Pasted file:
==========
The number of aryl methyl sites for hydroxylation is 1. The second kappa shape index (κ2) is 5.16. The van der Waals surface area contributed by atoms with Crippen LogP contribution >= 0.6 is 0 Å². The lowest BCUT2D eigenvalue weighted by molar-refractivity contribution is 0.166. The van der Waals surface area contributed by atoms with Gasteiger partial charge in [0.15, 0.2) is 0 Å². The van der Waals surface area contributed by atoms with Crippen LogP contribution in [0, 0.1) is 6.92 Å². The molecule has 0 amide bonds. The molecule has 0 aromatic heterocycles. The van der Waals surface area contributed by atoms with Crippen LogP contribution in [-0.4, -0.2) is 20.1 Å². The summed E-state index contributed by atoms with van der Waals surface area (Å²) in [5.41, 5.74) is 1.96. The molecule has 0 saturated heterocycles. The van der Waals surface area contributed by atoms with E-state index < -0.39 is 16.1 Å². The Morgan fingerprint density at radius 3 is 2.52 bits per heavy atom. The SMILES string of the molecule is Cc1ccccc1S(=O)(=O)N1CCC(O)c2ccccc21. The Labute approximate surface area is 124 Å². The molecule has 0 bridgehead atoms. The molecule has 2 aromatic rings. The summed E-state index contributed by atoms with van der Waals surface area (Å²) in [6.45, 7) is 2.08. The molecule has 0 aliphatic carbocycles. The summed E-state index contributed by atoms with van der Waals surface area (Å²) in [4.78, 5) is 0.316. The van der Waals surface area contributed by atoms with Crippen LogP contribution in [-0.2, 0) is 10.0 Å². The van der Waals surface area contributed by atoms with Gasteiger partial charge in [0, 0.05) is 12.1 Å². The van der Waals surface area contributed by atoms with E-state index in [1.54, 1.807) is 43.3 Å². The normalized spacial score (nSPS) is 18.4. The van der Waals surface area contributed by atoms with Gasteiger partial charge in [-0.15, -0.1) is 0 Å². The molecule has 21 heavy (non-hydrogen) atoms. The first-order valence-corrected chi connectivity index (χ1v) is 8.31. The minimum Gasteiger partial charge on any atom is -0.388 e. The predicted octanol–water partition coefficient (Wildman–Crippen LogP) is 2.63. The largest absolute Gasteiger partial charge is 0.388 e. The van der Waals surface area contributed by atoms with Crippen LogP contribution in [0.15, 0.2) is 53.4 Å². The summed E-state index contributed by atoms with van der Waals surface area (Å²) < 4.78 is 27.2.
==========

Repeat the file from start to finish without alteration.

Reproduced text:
The number of aryl methyl sites for hydroxylation is 1. The second kappa shape index (κ2) is 5.16. The van der Waals surface area contributed by atoms with Crippen LogP contribution >= 0.6 is 0 Å². The lowest BCUT2D eigenvalue weighted by molar-refractivity contribution is 0.166. The van der Waals surface area contributed by atoms with Gasteiger partial charge in [0.15, 0.2) is 0 Å². The van der Waals surface area contributed by atoms with Crippen LogP contribution in [0, 0.1) is 6.92 Å². The molecule has 0 amide bonds. The molecule has 0 aromatic heterocycles. The van der Waals surface area contributed by atoms with Crippen LogP contribution in [-0.4, -0.2) is 20.1 Å². The summed E-state index contributed by atoms with van der Waals surface area (Å²) in [5.41, 5.74) is 1.96. The molecule has 0 saturated heterocycles. The van der Waals surface area contributed by atoms with E-state index < -0.39 is 16.1 Å². The Morgan fingerprint density at radius 3 is 2.52 bits per heavy atom. The SMILES string of the molecule is Cc1ccccc1S(=O)(=O)N1CCC(O)c2ccccc21. The Labute approximate surface area is 124 Å². The molecule has 0 bridgehead atoms. The molecule has 2 aromatic rings. The summed E-state index contributed by atoms with van der Waals surface area (Å²) in [6.45, 7) is 2.08. The molecule has 0 aliphatic carbocycles. The summed E-state index contributed by atoms with van der Waals surface area (Å²) in [4.78, 5) is 0.316. The van der Waals surface area contributed by atoms with Crippen LogP contribution in [-0.2, 0) is 10.0 Å². The van der Waals surface area contributed by atoms with Gasteiger partial charge in [0, 0.05) is 12.1 Å². The van der Waals surface area contributed by atoms with E-state index in [1.54, 1.807) is 43.3 Å². The normalized spacial score (nSPS) is 18.4. The van der Waals surface area contributed by atoms with Gasteiger partial charge in [-0.15, -0.1) is 0 Å². The molecule has 21 heavy (non-hydrogen) atoms. The first-order valence-corrected chi connectivity index (χ1v) is 8.31. The minimum Gasteiger partial charge on any atom is -0.388 e. The predicted octanol–water partition coefficient (Wildman–Crippen LogP) is 2.63. The largest absolute Gasteiger partial charge is 0.388 e. The van der Waals surface area contributed by atoms with Crippen LogP contribution in [0.15, 0.2) is 53.4 Å². The summed E-state index contributed by atoms with van der Waals surface area (Å²) < 4.78 is 27.2.